Does Wearing A Mask Protect Against The Spread Of Viruses?
Editor’s note: This article has been updated in light of the January 2020 coronavirus outbreak.
If you live in a city, it’s likely you’re constantly on high alert about germs, especially with seasonal outbreaks of flu (or influenza, as its otherwise known), or the international spread of pandemics such as SARS, swine flu, and, most recently, the coronavirus. But does wearing a mask protect from flu or coronavirus?
According to the Centre for Disease Control (CDC), masks of this type are designed to stop the spread of “virus droplets”, globules of bodily fluids “generated when infected persons speak, cough, or sneeze. These droplets, the CDC warns, "can be deposited onto the mucosal surfaces of the upper respiratory tract of susceptible persons who are near the droplet source." Basically, transferring these droplets from one person to another can cause the recipient to become ill.
However, back in Dec. 2018, Bustle reached out to experts over at Public Health England to find out more about wearing masks and what their effects are. In response, they pointed towards a study they carried out that found that "[t]he evidence base regarding the effectiveness of face masks by the general public was observed to be particularly limited."
The official line with regards to flu prevention, recommended by Dr Richard Pebody, Head of Flu at Public Health England, is: "As well as getting the flu vaccine, practising good hand hygiene by catching coughs and sneezes in a tissue, throwing it away and washing your hands after can help limit its spread — catch it, bin it, kill it.”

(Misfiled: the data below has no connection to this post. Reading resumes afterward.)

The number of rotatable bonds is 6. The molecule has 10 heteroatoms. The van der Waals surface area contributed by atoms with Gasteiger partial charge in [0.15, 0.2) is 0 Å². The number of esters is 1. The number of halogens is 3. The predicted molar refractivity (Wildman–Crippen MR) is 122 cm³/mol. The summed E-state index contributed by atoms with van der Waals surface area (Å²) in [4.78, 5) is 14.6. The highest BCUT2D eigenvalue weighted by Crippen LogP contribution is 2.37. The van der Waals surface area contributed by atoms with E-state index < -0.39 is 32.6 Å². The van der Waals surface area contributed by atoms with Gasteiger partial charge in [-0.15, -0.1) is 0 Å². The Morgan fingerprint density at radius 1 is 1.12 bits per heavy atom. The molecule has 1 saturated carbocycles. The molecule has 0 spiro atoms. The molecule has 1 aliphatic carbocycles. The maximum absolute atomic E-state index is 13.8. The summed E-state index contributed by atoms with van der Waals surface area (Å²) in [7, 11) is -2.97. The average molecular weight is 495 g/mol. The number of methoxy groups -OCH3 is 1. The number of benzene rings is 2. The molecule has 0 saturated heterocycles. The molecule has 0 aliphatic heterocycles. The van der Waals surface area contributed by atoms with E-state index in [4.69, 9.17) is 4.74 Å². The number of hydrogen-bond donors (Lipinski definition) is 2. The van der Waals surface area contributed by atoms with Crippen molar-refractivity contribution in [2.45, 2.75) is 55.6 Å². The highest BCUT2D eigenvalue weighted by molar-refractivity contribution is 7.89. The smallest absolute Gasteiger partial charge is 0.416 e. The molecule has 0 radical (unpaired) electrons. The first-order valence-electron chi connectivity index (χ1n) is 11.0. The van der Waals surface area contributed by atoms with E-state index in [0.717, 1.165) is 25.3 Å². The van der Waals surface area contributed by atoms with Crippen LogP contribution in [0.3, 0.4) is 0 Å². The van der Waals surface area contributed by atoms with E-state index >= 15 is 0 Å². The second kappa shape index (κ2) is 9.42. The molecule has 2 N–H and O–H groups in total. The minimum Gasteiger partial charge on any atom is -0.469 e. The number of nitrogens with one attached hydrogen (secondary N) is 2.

When it comes to protecting yourself from flu, three rules have been embraced by the NHS:
- Catch it — catch the germs when you cough/sneeze by using a tissue.
- Bin it — throw it away carefully after you have used it, ensuring it does not contact anyone else.
- Kill it — wash your hands carefully with antibacterial hand soap to kill the germs that are lingering post sneeze. In addition, a flu vaccine is recommended by the NHS for people "aged 65 and over, pregnant women, children and adults with an underlying health condition (such as long-term heart or respiratory disease), and children and adults with weakened immune systems."
Throughout the latter half of January 2020, it’s been impossible to get away from news about the spread of coronavirus. At the time of writing (Jan. 31), at least 213 people in China have died from the virus, with almost 10,000 cases recorded nationally. There have been 98 cases in another 18 countries and the first two cases have now been reported in the UK. While coronavirus isn’t the flu, it does cause flu-like symptoms in those who have contracted it. So, would wearing a surgical mask prevent you from catching coronavirus?
According to CBS News, the face mask industry is booming at the moment, with people investing in order to protect themselves. However, speaking to the BBC, a Public Health Wales (PHW) spokesman said:
“[T]here’s insufficient evidence to suggest that there is any benefit to members of the general public from wearing a face mask. The risk to the general public from the N-CoV infection [another name for coronavirus] remains low. Public Health Wales would not encourage people to buy or start wearing face masks unless they have been directed to do so by a clinician."
A spokesperson at Boots has told the BBC that, when it comes to protecting yourself against coronavirus, you should “regularly wash your hands with soap, and avoid touching your eyes, nose or mouth to prevent transmission from surfaces, especially after blowing your nose, sneezing and coughing.”
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